Monika explains. “The tenant demographic in Canberra is so diverse that every property will appeal to someone. Still, if you’re looking to buy, it’s worth thinking about what the property is going to lend itself to. If you want to attract families, do you need to be in particular school zones? If it’s a one bedroom apartment that will appeal to young professionals, is it easy to commute to the CBD?”
6. Put yourself in the tenants’ shoes
Once you’ve got the location down, think about what the property has to offer.
Before you buy, ask yourself what you’d want if you were a tenant. Remember that most tenants don’t plan on staying somewhere forever, and don’t have the same attachment to the property as a live-in owner.
“There are definitely things that tenants look for when they’re choosing a property,” says Monika. “A nice kitchen and bathroom are a huge plus. But as long as it’s fairly modern and presents well, there’s no need to go overboard. Air conditioning and good heating are practically mandatory these days. Nobody wants to shiver through a Canberra winter!"
Complexes with a swimming pool or a gym are also in high demand since they give tenants access to extra amenities without the upkeep. “Parking is an increasingly important consideration,” adds Monika. “A lot of people rent as a couple and own two cars, but their apartment might have only one parking spot, or none at all, so it’s an important aspect to consider.”
7. Look for something low maintenance
You don’t want to spend every weekend over at your investment property doing repairs and your tenant doesn’t want you there either. A property that needs a lot of maintenance can eat into your bank balance, your time and your peace of mind.
“A brand new property is ideal for investors,” says Adrian. “It’s ready to move into, and everything inside it will be under warranty for the first few years."
If you do have a higher maintenance property, though, there are things that can be done.
“When we deal with properties that are higher maintenance, we often negotiate with tenants to help meet their needs,” says Monika. “For example, a property with a large garden or a pool. Those are technically the tenant’s responsibility, but if they don’t want the hassle, we can negotiate a little bit extra in the rent to pay for a gardener or cleaner to come in. That way the property remains in good condition and the tenant gets the benefit of the extra amenities without the hassle.”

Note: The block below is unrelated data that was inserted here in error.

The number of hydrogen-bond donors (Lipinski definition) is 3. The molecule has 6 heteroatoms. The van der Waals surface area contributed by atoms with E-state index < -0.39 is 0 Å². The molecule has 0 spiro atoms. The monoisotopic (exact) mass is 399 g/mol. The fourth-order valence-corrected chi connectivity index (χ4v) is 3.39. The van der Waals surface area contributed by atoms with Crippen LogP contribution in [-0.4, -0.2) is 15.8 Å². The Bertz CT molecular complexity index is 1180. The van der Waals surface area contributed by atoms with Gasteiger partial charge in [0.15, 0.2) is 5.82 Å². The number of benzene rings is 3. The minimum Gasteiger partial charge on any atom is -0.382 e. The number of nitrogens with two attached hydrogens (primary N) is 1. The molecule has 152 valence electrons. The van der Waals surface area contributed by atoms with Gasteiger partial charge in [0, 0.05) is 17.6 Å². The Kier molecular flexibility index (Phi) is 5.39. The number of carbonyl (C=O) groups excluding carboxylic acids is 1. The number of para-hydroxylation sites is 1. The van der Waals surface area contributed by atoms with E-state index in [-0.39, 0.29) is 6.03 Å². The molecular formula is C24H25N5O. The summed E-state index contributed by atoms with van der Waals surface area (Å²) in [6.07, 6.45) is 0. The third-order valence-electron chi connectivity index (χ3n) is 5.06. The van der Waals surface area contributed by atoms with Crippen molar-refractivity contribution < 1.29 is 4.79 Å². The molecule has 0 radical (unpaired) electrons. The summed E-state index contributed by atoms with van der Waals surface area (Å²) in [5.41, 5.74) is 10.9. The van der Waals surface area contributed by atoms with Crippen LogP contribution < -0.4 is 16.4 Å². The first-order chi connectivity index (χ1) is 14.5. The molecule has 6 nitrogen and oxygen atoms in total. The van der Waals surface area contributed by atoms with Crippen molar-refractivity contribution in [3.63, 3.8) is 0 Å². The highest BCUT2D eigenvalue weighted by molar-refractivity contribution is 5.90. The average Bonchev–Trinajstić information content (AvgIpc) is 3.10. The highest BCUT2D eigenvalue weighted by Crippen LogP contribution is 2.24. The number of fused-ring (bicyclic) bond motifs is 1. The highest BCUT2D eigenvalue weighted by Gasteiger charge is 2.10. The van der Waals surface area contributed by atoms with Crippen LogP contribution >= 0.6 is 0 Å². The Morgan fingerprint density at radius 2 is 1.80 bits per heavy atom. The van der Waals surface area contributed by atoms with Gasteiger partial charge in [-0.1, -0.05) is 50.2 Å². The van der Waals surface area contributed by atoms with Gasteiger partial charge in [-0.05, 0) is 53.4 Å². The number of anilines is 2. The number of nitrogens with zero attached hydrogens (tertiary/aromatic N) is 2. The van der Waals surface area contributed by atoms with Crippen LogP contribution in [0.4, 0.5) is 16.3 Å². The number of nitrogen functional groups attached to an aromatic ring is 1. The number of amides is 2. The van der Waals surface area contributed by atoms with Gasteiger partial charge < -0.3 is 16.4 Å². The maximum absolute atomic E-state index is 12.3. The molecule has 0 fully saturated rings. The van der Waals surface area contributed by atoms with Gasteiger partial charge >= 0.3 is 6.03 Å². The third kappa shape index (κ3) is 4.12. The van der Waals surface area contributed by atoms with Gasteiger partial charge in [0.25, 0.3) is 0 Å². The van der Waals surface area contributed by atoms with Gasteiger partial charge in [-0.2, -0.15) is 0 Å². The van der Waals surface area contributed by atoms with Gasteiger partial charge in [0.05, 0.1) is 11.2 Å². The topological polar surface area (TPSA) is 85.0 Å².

8. Don’t jump in feet first
Do your due diligence before putting in an offer, every time. It doesn’t matter if you’ve fallen in love with a particular property, or you made a promise to yourself to buy before the end of the financial year. The extra time and care taken will always reward you.
Some things you should do before signing on the dotted line include:
Getting a building inspection. This will assess the property’s condition and tell you if anything needs attention. Combine it with a pest report for a really thorough overview.
Checking for other developments in the area. That lovely view might be under threat from a huge new shopping centre, or there might be planned infrastructure that can really help your property value.
Check the neighbours. Monika says: “the property might be lovely, but if next door looks like a junk yard it may put potential tenants off.” Also, make sure that there are no ongoing disputes. The seller may not have to disclose a bad neighbour situation unless it’s progressed to the courts, but it’s worth asking the real estate agent — and your friendly local search engine — what they know.
“We’ve got a broad view of what’s out there and what’s coming up’, says Adrian. “If there are plans for a new shopping centre, or that eyesore next door is about to get knocked down and rebuilt, we’ll know about it before anyone else does.”
9. Be prepared to negotiate
“The problem for investors is that they’re up against live-in owners in a tight market,” Adrian says. “People are buying to live in the property are often prepared to pay more. They see the property and form an emotional attachment to it. That’s worth some money to them, so they make a higher offer. Investors, on the other hand, want a good deal so that they can make a profit right off the bat.”
What does that mean for you? You can always prepare yourself for paying more. But Adrian’s advice is to look for properties that don’t come with the same emotional investment. “An off plan property always attracts investors,” he says. “They don’t have the same quirks that lend them rarity, and you can take your pick of options.”
10. Get loan pre-approval
Loan pre-approval puts you in a far stronger position. Especially if you’re buying at auction, where the contract is unconditional, you need to make sure that you’re not promising money you can’t really pay. Get the paperwork done ahead of time and you can raise your hand with confidence.
For a list of off plan developments that could be the perfect investment for you, visit our buying off-plan page.
If you’re wanting some investment advice or looking for a property manager to look after your new investment, fill out the form below and we’ll be in touch soon.
*Independent is not a financial advisor. The information contained is for general information purposes only. It is not intended as legal, financial or investment advice and should not be construed or relied on as such. The information has been prepared without taking into account your personal objectives, financial situation or needs. Before making any commitment of a legal or financial nature you should consider the appropriateness of the information having regard to your circumstances and needs and seek advice from a legal practitioner or financial or investment adviser.